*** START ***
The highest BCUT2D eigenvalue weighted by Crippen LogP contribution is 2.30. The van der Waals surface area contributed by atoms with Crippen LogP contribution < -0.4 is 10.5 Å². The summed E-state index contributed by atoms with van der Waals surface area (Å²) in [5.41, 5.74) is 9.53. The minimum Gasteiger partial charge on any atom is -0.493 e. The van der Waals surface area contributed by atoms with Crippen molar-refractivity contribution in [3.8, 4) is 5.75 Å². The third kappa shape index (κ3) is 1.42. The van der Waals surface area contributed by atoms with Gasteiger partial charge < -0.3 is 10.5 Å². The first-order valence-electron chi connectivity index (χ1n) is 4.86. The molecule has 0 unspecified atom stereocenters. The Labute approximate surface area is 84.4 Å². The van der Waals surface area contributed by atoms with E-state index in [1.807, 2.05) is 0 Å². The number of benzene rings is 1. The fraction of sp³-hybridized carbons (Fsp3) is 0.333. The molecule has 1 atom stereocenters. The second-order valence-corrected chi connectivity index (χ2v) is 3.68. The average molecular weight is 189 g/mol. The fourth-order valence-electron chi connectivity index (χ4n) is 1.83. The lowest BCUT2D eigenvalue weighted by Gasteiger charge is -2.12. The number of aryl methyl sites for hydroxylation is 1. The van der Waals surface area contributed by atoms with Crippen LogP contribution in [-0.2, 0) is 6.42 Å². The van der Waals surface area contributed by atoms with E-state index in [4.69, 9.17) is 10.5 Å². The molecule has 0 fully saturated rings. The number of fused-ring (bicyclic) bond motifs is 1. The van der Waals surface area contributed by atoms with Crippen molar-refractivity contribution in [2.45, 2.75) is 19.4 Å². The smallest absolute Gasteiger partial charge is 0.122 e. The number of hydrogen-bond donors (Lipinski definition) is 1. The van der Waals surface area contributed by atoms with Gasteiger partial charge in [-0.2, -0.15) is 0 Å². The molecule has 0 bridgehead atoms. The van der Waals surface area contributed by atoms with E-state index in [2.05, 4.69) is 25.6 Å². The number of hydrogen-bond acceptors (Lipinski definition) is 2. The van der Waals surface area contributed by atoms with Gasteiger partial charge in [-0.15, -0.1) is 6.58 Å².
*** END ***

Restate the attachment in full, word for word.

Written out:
The highest BCUT2D eigenvalue weighted by Crippen LogP contribution is 2.30. The van der Waals surface area contributed by atoms with Crippen LogP contribution < -0.4 is 10.5 Å². The summed E-state index contributed by atoms with van der Waals surface area (Å²) in [5.41, 5.74) is 9.53. The minimum Gasteiger partial charge on any atom is -0.493 e. The van der Waals surface area contributed by atoms with Crippen molar-refractivity contribution in [3.8, 4) is 5.75 Å². The third kappa shape index (κ3) is 1.42. The van der Waals surface area contributed by atoms with Gasteiger partial charge < -0.3 is 10.5 Å². The first-order valence-electron chi connectivity index (χ1n) is 4.86. The molecule has 0 unspecified atom stereocenters. The Labute approximate surface area is 84.4 Å². The van der Waals surface area contributed by atoms with E-state index in [1.807, 2.05) is 0 Å². The number of benzene rings is 1. The fraction of sp³-hybridized carbons (Fsp3) is 0.333. The molecule has 1 atom stereocenters. The second-order valence-corrected chi connectivity index (χ2v) is 3.68. The average molecular weight is 189 g/mol. The fourth-order valence-electron chi connectivity index (χ4n) is 1.83. The lowest BCUT2D eigenvalue weighted by Gasteiger charge is -2.12. The number of aryl methyl sites for hydroxylation is 1. The van der Waals surface area contributed by atoms with Crippen LogP contribution in [-0.2, 0) is 6.42 Å². The van der Waals surface area contributed by atoms with E-state index in [4.69, 9.17) is 10.5 Å². The molecule has 0 fully saturated rings. The number of fused-ring (bicyclic) bond motifs is 1. The van der Waals surface area contributed by atoms with Crippen molar-refractivity contribution in [2.45, 2.75) is 19.4 Å². The smallest absolute Gasteiger partial charge is 0.122 e. The number of hydrogen-bond donors (Lipinski definition) is 1. The van der Waals surface area contributed by atoms with Gasteiger partial charge in [-0.2, -0.15) is 0 Å². The molecule has 0 bridgehead atoms. The van der Waals surface area contributed by atoms with E-state index in [2.05, 4.69) is 25.6 Å². The number of hydrogen-bond acceptors (Lipinski definition) is 2. The van der Waals surface area contributed by atoms with Gasteiger partial charge in [-0.15, -0.1) is 6.58 Å².